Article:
oxymoron [ok-si- mawr-on, - mohr-] Word Origin noun, plural ox·y·mo·ra , [ok-si- mawr- uh, - mohr- uh] /ˌɒk sɪˈmɔr ə, -ˈmoʊr ə/ ox·y·mor·ons. . Rhetoric a figure of speech by which a locution produces an incongruous, seemingly self-contradictory effect, as in “cruel kindness” or “to make haste slowly.” Origin of oxymoron 1650–60;
Late Latin oxymorum
sharp-dull, equivalent to
) sharp (see
Related forms ox·y·mo·ron·ic , [ok-see-m uh- ron-ik] /ˌɒk si məˈrɒn ɪk/ adjective
Based on the Random House Unabridged Dictionary, © Random House, Inc. 2018
British Dictionary definitions for oxymoronic noun plural -mora ( -ˈmɔːrə) rhetoric an epigrammatic effect, by which contradictory terms are used in conjunction living death; fiend angelical Word Origin for oxymoron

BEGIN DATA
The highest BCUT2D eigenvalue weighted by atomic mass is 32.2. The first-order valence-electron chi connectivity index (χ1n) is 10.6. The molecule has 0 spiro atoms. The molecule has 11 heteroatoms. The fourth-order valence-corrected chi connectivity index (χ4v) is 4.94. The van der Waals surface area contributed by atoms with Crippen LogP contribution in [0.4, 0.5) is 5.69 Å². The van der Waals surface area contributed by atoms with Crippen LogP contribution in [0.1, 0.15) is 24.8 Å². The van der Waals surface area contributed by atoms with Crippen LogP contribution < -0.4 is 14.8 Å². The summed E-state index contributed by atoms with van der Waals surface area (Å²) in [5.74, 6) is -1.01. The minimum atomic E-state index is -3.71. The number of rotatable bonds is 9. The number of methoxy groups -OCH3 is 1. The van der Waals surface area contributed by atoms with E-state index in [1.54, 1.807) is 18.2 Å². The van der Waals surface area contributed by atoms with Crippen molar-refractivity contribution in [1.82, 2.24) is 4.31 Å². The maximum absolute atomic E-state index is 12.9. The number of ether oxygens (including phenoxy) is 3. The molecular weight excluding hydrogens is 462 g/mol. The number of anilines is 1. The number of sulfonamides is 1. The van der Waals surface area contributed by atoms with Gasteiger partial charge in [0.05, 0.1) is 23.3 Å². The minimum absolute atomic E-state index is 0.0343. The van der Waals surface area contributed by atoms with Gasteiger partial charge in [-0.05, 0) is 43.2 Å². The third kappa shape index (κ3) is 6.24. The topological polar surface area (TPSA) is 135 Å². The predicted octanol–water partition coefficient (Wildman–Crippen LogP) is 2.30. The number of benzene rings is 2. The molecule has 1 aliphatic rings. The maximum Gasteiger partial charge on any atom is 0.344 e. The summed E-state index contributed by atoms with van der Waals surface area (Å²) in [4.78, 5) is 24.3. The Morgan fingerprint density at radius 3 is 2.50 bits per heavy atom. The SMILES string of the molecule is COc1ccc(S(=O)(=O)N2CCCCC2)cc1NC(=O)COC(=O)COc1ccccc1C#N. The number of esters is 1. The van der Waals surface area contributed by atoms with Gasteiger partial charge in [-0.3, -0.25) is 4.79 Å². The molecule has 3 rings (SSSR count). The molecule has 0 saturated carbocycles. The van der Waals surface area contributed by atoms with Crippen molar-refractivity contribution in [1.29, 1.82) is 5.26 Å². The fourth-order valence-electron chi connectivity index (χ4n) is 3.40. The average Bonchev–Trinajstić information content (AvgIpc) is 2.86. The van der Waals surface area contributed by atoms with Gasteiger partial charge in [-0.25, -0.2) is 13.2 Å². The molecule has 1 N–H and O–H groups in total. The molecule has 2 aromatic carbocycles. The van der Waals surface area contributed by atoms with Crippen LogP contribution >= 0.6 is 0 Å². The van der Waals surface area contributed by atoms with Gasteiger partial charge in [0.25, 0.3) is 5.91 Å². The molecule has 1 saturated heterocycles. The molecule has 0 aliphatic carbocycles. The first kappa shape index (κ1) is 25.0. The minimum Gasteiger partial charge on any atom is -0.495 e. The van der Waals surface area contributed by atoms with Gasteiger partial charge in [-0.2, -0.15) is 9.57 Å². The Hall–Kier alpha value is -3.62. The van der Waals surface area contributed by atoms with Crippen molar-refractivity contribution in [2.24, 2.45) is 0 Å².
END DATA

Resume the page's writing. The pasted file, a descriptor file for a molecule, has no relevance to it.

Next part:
C17: via New Latin from Greek
oxumōron, from oxus sharp + mōros stupid
Collins English Dictionary - Complete & Unabridged 2012 Digital Edition
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Word Origin and History for oxymoronic oxymoron n.
1650s, from Greek
oxymoron, noun use of neuter of oxymoros (adj.) "pointedly foolish," from oxys "sharp" (see acrid) + moros "stupid" (see moron). Rhetorical figure by which contradictory terms are conjoined so as to give point to the statement or expression; the word itself is an illustration of the thing. Now often used loosely to mean "contradiction in terms." Related: Oxymoronic.
Online Etymology Dictionary, © 2010 Douglas Harper
oxymoron [(ok-see- mawr-on)]
A rhetorical device in which two seemingly contradictory words are used together for effect: “She is just a poor little rich girl.”
The New Dictionary of Cultural Literacy, Third Edition
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